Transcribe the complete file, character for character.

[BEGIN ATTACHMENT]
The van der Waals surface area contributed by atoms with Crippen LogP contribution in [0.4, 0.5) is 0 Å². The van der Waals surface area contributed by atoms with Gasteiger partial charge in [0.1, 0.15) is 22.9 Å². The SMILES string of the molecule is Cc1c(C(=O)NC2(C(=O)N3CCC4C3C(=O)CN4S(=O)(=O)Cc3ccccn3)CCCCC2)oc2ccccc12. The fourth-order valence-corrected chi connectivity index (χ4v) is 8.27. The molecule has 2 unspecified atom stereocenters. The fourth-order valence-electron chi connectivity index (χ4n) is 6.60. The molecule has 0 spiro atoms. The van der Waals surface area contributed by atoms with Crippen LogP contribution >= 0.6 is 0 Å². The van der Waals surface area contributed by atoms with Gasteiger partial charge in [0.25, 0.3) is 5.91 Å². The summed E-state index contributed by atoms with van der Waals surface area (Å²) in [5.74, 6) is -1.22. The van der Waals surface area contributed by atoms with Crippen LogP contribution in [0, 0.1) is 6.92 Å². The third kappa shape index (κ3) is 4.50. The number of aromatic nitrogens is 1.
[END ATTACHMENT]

The van der Waals surface area contributed by atoms with Crippen LogP contribution in [0.4, 0.5) is 0 Å². The van der Waals surface area contributed by atoms with Gasteiger partial charge in [0.1, 0.15) is 22.9 Å². The SMILES string of the molecule is Cc1c(C(=O)NC2(C(=O)N3CCC4C3C(=O)CN4S(=O)(=O)Cc3ccccn3)CCCCC2)oc2ccccc12. The fourth-order valence-corrected chi connectivity index (χ4v) is 8.27. The molecule has 2 unspecified atom stereocenters. The fourth-order valence-electron chi connectivity index (χ4n) is 6.60. The molecule has 0 spiro atoms. The van der Waals surface area contributed by atoms with Crippen LogP contribution >= 0.6 is 0 Å². The van der Waals surface area contributed by atoms with Gasteiger partial charge in [0.25, 0.3) is 5.91 Å². The summed E-state index contributed by atoms with van der Waals surface area (Å²) in [5.74, 6) is -1.22. The van der Waals surface area contributed by atoms with Crippen LogP contribution in [0, 0.1) is 6.92 Å². The third kappa shape index (κ3) is 4.50. The number of aromatic nitrogens is 1.